Live 8

Published July 4, 2005

First I would like to make it clear that I support the cause. You’ve seen the wristband, you’ve seen the banner, you know I do. But I strongly believe that they shouldn’t have repeated the Live Aid gigs. First time round was so special (I mean, okay, I was only 1 at the time but I still know there was magic on the stage that day), the it shouldn’t and couldn’t be repeated.

I didn’t think I’d have a Live 8 experience except for sitting indoors and flicking between that, the tennis and the motorsport on ITV. However, we heard that there was a big screen in a park in Bournemouth, so after watching Sir Paul McCartney and U2 kick start the show (Status Quo would have done a much better job), we decided to head out there and see how many people turned up. By the time we got there it was starting to rain and we were sure that there wouldn’t be anyone around. We were wrong.

I don’t understand it though. I don’t get going to gigs anyway, because there’s too many people, too much pushing, can’t see anything anyway, too loud to appreciate it, too hot, too claustrophobic. I’m not good with big crowds. I do understand that the reason for going is to get swept up in the atmosphere, and that makes sense. What doesn’t make sense is going to a big field in the rain, where the burgers and ice creams are extortionately priced, where the big screen isn’t really all that big and the atmosphere just isn’t what it should be. It felt like all of those people were just milling around because they didn’t know what else to do with their weekend and they heard there was going to be alcohol on sale.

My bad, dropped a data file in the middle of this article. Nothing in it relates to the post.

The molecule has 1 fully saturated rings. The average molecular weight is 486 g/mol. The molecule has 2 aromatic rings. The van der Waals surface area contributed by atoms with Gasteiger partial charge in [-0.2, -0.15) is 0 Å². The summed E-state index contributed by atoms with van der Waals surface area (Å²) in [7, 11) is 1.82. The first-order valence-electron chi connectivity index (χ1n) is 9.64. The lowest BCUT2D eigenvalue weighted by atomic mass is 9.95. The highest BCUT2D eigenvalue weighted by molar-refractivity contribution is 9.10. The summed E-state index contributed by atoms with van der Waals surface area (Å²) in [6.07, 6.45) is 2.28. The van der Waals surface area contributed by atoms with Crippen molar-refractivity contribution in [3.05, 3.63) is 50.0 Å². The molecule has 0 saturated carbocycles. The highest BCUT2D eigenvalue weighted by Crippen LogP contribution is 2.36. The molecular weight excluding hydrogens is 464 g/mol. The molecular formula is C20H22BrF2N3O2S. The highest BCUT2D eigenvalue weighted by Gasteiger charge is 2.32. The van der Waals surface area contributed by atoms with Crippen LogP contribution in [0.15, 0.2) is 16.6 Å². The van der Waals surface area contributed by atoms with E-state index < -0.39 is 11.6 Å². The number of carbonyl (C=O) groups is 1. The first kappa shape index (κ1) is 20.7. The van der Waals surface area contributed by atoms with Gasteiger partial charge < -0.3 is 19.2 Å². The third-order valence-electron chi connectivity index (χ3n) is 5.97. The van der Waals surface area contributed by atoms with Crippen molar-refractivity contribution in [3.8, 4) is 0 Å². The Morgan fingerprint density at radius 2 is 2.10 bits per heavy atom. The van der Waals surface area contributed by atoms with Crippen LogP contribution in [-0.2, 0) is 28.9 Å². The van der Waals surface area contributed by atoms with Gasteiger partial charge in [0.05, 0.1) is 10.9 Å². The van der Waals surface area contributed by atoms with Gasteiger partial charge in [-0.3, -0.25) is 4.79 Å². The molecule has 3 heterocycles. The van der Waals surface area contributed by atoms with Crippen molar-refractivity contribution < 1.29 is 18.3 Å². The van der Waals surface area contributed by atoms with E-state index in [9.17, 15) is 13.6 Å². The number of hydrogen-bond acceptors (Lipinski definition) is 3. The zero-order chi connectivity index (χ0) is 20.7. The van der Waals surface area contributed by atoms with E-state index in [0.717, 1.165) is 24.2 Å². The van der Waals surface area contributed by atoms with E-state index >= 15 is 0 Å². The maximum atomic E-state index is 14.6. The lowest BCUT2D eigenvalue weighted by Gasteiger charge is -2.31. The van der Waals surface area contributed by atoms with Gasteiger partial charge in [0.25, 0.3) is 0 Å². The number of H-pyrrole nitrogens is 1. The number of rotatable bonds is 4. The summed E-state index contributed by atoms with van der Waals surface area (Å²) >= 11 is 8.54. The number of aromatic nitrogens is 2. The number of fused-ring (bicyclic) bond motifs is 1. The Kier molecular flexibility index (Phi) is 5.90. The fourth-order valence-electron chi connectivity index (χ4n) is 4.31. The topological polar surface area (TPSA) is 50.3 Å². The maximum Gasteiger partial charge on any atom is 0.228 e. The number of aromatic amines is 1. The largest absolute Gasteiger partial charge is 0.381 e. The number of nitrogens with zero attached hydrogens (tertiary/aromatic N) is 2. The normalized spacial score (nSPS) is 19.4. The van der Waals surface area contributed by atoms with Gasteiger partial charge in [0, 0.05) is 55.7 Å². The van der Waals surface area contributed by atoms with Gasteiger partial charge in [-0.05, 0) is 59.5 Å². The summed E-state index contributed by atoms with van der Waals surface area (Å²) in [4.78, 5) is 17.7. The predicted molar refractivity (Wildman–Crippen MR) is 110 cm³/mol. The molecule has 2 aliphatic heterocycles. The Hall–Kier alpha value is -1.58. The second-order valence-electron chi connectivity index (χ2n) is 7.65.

We didn’t stay long and went to Bournemouth town centre, where we thought about going up in the Bournemouth Eye. It’s basically a giant balloon that goes up and down and advertises a local radio station. We thought about it until I pointed out that it was just held on to the ground by a wire attached to a winch. Granted, they were probably the strongest materials you could possibly find, but Mr C was stumped when I asked what would happen if they broke, so my confidence in the ride plummeted. He said they would just float up and up until they got so close to the sun that they melted.

I will never go up in that thing.

Later we found out that it’s actually computer controlled and if the worst happened they could sort it out from down on the ground, but it’s too late for that, I’m not going.

I’m also not going because it costs £10 per person to go up, and although Bournemouth is pretty, it’s not worth that much to see it from the air. If I was that desperate, I would just look at Google Maps for free.

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